For readers joining us late, confused why the cover says the author is Paula Brandon but this review credits the book to Volsky, Brandon was a pen-name forced on the author, just one of many methods used by Spectra to undermine sales.
2012’s The Wanderers is the third and final volume in Paula Volsky’s The Veiled Isles trilogy . At the end of volume two, things were not going well for our cast of characters:
- the world was on the brink of a vast magical cataclysm;
- Magnifico Aureste Belandor had just, for reasons that seemed sensible at the time, murdered Vinz Corvestri, one of the handful of adepts on whose shoulders the fate of the world rested;
- Aureste’s daughter Jianna Belandor was fleeing her malevolent husband Onartino, dodging him through the streets of occupied Vitrisi;
- Jianna’s one true love Falaste Rione was waiting execution for his part in the assassination of Vitrisi’s Taerleezi governor.
It gets worse.
From Aureste’s point of view, everything is fine. He has killed Vinz (in self-defense, of course) and Vinz’s wife Sonnetia is a widow and available for immediate consumption. She is even at hand, having joined the same expedition on which Aureste and Vinz had embarked. There is a hitch. Vinzille, Vinz’s son, is also on the expedition and is taking his father’s death very badly
Meanwhile, back in occupied Vitrisi, Jianna has eluded Onartino (at least for the moment), giving her time to come up with a plan to rescue Rione, a plan so cunning you could pin a tail on it and call it a weasel. Unfortunately, the plan requires Jianna to make certain accommodations with the Resistance that effectively make her a part of the highly illegal Resistance . Even more unfortunately, there is a last-minute complication in the form of Onartino , who catches Jianna on the way out of the prison with her gang of confederates and Rione. Rione ends up back into prison, this time accompanied by his doting lover. And they don’t even get to share a cell.
While all this is going on, the Other, the vast, inhuman intellect behind the coming calamity, is hard at work mentally manipulating the expedition of adepts so that they will turn on each other rather than cooperating to protect the current natural laws. The dead walk again as thralls of the Other. Here and there, pockets of unnatural law manifest, harbingers of what is to come.
And thanks to Aureste and Vinz’s inability to put their personal differences aside long enough to save the world, the adepts are now one talented arcanist short of the necessary number.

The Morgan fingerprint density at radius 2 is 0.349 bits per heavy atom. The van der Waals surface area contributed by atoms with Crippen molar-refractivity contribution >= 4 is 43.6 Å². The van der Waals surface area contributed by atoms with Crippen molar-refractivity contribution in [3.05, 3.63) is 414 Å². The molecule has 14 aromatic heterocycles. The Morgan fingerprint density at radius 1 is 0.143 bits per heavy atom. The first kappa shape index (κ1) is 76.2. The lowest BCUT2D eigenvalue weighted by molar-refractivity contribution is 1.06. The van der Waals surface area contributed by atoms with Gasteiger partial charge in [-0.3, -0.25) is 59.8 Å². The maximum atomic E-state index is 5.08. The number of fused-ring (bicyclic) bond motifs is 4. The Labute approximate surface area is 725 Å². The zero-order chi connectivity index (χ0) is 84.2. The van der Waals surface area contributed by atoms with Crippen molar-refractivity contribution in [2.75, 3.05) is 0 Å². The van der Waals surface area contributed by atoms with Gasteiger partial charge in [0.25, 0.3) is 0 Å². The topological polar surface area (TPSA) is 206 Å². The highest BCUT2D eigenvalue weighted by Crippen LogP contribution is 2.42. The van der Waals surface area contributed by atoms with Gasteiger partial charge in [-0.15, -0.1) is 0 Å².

In the last review, I mentioned that I was skipping over the looming slave uprising. I had expected said uprising to figure largely in the concluding volume. I was wrong. While the oppressed Sishmindri’s struggle to be free does take up a certain number of pages in book three, it’s really treated as more of a distraction for the Taerleezi rather than a major plot thread on its own. I was also a little disappointed that the shortage of adepts wasn’t addressed by recruiting a Sishmindri adept. I’d even settle for a significant thread from the point of view of a specific Sishmindri, rather than the drone’s-eye point of view we actually get. Ah, well. I can console myself by imagining that the Sishmindri had their own parallel quest that didn’t make it onto the pages because the amphibians were far too sensible to be the focus of interesting plots.
Volsky does a nice job of arranging for everything to head hellwards, but stop, teetering, at the very edge. There is still some faint hope that the protagonists (or the subset who manage to live that long) will managed to eke some sort of victory out of the shambles. I regret to inform readers that this faint hope doesn’t mean that every sympathetic character makes it to the end of the book. It certainly doesn’t mean that true love is a free ticket to survival or a guarantee of a last-minute rescue.
Another observation re the ending: various characters are given a chance to get back at those who have wronged them, but decide that vengeance is beneath them. Other characters admit that their antagonists weren’t all bad, only mostly bad. It would be nice to think that this means that this society is going to turn its back on vendetta and blood feuds, but I think what’s actually going on here is just personal character growth.
Once again, I am annoyed at how poorly packaged and marketed this book was. This particular volume reveals an issue I hadn’t even considered in discussing the previous installments: the standard spine stickers the local libraries use for shelving genre cover up the title almost as though they had been intended for that purpose. Someone scanning the shelves could very easily miss that this volume was the third in the series. About the only trick Spectra missed for sabotaging this book is coating the pages with a contact poison extracted from rare pufferfish. But that would have been expensive.
Despite being only three years old, this book seems to be very much out of print. Try sources like Amazon, AbeBooks, and Bookfinder, as well as your local libraries.
1: I shouldn’t have to assure readers that the third book in a trilogy is the final book in the trilogy but thanks to the way publishing loves to head back to the well to scrape out one more cup of dust, I do.
2: It’s probably for the best that the Resistance doesn’t know her father is the most notorious collaborator in town.
3: Do NOT, and I cannot emphasize this enough, start humming the shark theme from Jaws every time Onartino makes an appearance.